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UK Celebrities: Who Are the Worst Carbon Emission Culprits?

Posted on the 24 January 2020 by Ecoexperts @TheEcoExperts
UK Celebrities: Who are the Worst Carbon Emission Culprits?

By Beth Howell

As climate change evolves from questionable pseudoscience into an inescapable global emergency, a growing number of celebrities are using their power to help make a difference. Whether it's using their platform to promote campaigns or getting down and dirty in climate protests themselves, many famous stars are growing more self-aware, and doing their bit to help our stricken planet.

Unfortunately, not everyone is getting involved. Some celebrities are still using their power and money to indulge in climate-frying fun: private jets, luxurious cars, fast fashion - you name it. Indeed, Oxfam has estimated that the average carbon footprint of someone in the world's richest 1% is up to 175 times larger than someone in the poorest 10%.

But which UK celebrities need to cut down their carbon footprint the most?

Methodology: How have we worked this out?

To back up our celebrity finger-pointing, we've focused primarily on three key factors: travel, domestic lifestyle, and consumerism. The main contribution to climate change in a celebrity's lifestyle is travel - whether it's for a music tour, to travel to a film set, or just because they can.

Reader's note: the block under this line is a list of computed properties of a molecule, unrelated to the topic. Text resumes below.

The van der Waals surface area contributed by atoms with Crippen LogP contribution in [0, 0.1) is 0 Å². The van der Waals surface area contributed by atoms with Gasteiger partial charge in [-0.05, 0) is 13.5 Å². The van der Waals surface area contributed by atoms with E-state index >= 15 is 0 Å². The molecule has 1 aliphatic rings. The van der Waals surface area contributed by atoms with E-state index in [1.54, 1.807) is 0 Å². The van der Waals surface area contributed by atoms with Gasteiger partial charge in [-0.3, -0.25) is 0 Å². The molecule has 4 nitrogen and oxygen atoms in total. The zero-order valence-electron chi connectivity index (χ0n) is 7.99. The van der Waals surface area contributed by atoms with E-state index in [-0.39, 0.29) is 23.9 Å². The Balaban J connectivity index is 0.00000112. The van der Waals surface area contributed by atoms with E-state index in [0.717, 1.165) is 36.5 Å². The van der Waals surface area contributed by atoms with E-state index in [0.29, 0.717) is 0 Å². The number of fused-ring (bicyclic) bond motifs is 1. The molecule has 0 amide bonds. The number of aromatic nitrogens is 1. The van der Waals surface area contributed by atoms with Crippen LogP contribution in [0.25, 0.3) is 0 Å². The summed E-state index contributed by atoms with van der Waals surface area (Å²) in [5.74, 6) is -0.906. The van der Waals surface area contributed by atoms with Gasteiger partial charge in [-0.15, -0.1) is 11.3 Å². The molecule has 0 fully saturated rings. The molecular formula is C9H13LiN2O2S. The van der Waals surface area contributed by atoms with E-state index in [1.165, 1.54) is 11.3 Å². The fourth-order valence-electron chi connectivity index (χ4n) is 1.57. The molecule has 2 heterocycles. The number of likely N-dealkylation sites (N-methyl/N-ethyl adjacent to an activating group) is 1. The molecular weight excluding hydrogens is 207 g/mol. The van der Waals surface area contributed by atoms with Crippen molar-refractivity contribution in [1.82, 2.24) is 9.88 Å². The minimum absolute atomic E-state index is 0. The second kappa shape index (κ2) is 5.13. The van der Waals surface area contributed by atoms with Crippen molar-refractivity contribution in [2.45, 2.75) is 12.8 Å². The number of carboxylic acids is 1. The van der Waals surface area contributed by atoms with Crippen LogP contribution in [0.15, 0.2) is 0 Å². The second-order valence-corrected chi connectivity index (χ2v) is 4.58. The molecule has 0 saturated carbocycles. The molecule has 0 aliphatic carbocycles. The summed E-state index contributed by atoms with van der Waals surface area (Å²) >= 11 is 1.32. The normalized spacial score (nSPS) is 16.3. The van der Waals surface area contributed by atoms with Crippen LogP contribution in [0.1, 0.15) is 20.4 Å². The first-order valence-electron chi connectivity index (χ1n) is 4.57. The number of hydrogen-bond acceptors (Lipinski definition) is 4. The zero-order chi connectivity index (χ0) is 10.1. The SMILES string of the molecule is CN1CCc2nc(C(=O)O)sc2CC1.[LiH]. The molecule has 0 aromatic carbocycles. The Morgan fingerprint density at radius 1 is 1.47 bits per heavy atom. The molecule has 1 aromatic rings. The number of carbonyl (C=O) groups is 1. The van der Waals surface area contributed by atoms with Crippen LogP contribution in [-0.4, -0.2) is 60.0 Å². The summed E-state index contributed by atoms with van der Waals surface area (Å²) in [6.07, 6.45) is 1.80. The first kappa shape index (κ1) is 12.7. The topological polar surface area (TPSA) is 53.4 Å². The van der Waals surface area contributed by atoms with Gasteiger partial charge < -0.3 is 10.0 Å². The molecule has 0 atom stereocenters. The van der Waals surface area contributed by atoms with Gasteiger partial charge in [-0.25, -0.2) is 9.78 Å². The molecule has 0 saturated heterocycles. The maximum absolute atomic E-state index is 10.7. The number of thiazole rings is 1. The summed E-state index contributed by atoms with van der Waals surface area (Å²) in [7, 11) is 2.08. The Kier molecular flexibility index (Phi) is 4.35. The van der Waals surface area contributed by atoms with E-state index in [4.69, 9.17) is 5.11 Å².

A common argument for celebrities taking flights is so they can keep on top of their busy lifestyles, but let's not beat around the bush - this convenience is destroying our planet.

As climate activist Greta Thunberg once said, "The bigger your carbon footprint, the bigger your moral duty." So, throughout this article, we'll also be looking at whether these carbon culprits are doing anything to offset their sizable footprints.

Jets, mansions, and rock and roll. Mick Jagger is one of Britain's most prolific musicians, but when you combine the carbon emissions from his many flights, cars, and houses - not to mention his many children - you end up with a whole lot of CO2.

If you thought at the fragile age of 76 that Mick Jagger's touring days were long over, you'd be wrong. Between 2017 and 2019, The Rolling Stones ventured across the globe to do 45 shows for their No Filter tour - but at what cost?

We worked out that for these tour flights alone, Mick (and the rest of the Stones, assuming they travel together) will have released 25.38 tonnes of CO2 into the atmosphere. Mick is also partial to the odd private jet, despite it being suggested that private jets burn 40 times as much carbon - per passenger - as regular commercial flights.

When he's not up in the air, Mick gets around by using his collection of luxury cars, which includes an Aston Martin DB6, a Bentley Continental Flying Spur, a 1980 Rolls Royce, a 1971 Citroen SM, and a 1984 Morgan Plus 8. All prestigiously classy, and all outrageously unhealthy for the environment.

We know, we know - touring is part of the job, right? But Mick's long list of luxurious homes isn't doing anything to cut down his carbon, either. The E nglish singer owns roughly six properties - all as decadent, expensive, and energy consuming as you'd imagine.